Over the years, the farm did not endure the test of time. Turns out inter-generational farming does not fare all too well when forced to skip a generation — and today’s input cost are more unforgiving than ever — economy of scale becomes the only way to compete profitably — and so most small to mid-size farmers from Skip’s generation were bought out and consolidated — but that happens gradually — little by little (at least it did for us).

I, of course, grew to appreciate the strong connection between statistics and agriculture. I still remember the annual visit from the U.S. Department of Agriculture meticulously sampling crop yields (on every farm, ours included) as part of their National Agricultural Statistics Service. Which provides, in my opinion, one of the great unsung and ongoing data projects in history — helping generations of farmers make “data-driven” decisions — before that was even a buzzword. But I found even more appreciation for all that Skip did decades later as I embarked on my own Analytics and Data Science career — my own second act after spending my 20’s and 30’s serving and globetrotting as a US Army Officer. I often reconnect with him over the phone asking him to recount how they used to run regressions or simulations or how they controlled for random sampling “back in the day”. And then occasionally telling him about how they are doing it now to gauge his excitement as I described to him concepts like machine learning, deep learning, reinforcement learning — — it is somewhat science fiction to him — but he loves hearing about it — even if it isn’t quite real to him this late in life.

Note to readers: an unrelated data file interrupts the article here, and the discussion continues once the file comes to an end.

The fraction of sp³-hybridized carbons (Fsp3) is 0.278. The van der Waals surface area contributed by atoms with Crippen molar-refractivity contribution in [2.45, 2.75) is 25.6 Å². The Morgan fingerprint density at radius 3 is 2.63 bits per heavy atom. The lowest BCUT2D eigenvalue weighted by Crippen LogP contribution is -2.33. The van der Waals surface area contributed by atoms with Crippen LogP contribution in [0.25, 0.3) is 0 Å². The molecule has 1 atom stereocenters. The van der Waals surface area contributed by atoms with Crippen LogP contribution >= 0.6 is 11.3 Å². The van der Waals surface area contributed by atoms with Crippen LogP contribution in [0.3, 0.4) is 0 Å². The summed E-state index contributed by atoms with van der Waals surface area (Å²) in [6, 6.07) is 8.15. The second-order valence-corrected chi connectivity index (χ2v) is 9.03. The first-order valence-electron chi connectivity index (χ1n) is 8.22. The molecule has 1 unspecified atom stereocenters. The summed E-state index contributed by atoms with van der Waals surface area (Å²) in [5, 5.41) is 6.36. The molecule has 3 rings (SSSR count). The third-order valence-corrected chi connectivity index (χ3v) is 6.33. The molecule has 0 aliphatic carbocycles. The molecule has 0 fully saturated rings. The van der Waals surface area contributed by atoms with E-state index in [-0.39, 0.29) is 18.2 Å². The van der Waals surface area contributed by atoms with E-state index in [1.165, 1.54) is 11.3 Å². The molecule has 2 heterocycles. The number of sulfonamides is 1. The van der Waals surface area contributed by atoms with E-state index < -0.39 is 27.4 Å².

I gave Skip real time updates when I saw John Deere present their keynote at CES in January 2023 — showcasing new equipment, like the sprayer pictured above, that uses 36 cameras, computer vision, and neural networks to detect weeds from crops in real time and minimize the use of herbicides. Image by Author.

Enter the experiment.

I decided over the weekend to show not tell. I wanted Skip to experience the new technology for himself — not just hear me talk about it. What if we could make a business plan to launch a hypothetical new farm in under 40 minutes? I could do it using a ChatGPT 4 with the Advanced Data Analysis enabled, over screen share to his iPhone — we’d collaborate together to build it.

We briefly discussed our assumptions: